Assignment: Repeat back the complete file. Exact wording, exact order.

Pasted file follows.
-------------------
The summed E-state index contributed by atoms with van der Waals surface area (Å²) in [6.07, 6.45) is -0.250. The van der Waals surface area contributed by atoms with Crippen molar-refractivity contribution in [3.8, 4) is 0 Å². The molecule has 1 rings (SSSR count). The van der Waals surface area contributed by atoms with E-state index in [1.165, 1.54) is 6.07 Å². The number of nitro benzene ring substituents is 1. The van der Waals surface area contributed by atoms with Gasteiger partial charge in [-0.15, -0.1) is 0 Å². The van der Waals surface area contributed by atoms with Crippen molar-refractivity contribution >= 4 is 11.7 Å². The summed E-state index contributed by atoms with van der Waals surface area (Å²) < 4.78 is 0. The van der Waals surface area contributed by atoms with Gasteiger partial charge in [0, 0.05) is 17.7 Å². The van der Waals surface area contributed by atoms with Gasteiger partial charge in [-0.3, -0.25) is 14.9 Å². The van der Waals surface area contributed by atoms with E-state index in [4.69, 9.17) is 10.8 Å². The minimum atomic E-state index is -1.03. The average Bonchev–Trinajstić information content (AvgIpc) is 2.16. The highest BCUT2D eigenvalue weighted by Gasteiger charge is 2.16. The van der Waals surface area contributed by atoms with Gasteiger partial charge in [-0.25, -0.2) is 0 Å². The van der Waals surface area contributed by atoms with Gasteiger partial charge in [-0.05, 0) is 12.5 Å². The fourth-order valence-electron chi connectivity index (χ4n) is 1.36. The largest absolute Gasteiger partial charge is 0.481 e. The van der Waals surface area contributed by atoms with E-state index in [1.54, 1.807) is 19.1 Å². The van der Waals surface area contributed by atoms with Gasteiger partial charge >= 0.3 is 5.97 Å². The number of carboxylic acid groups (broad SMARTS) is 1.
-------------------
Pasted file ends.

The summed E-state index contributed by atoms with van der Waals surface area (Å²) in [6.07, 6.45) is -0.250. The van der Waals surface area contributed by atoms with Crippen molar-refractivity contribution in [3.8, 4) is 0 Å². The molecule has 1 rings (SSSR count). The van der Waals surface area contributed by atoms with E-state index in [1.165, 1.54) is 6.07 Å². The number of nitro benzene ring substituents is 1. The van der Waals surface area contributed by atoms with Gasteiger partial charge in [-0.15, -0.1) is 0 Å². The van der Waals surface area contributed by atoms with Crippen molar-refractivity contribution >= 4 is 11.7 Å². The summed E-state index contributed by atoms with van der Waals surface area (Å²) < 4.78 is 0. The van der Waals surface area contributed by atoms with Gasteiger partial charge in [0, 0.05) is 17.7 Å². The van der Waals surface area contributed by atoms with Gasteiger partial charge in [-0.3, -0.25) is 14.9 Å². The van der Waals surface area contributed by atoms with E-state index in [4.69, 9.17) is 10.8 Å². The minimum atomic E-state index is -1.03. The average Bonchev–Trinajstić information content (AvgIpc) is 2.16. The highest BCUT2D eigenvalue weighted by Gasteiger charge is 2.16. The van der Waals surface area contributed by atoms with Gasteiger partial charge in [-0.25, -0.2) is 0 Å². The van der Waals surface area contributed by atoms with Gasteiger partial charge in [-0.05, 0) is 12.5 Å². The fourth-order valence-electron chi connectivity index (χ4n) is 1.36. The largest absolute Gasteiger partial charge is 0.481 e. The van der Waals surface area contributed by atoms with E-state index in [1.54, 1.807) is 19.1 Å². The van der Waals surface area contributed by atoms with Gasteiger partial charge >= 0.3 is 5.97 Å². The number of carboxylic acid groups (broad SMARTS) is 1.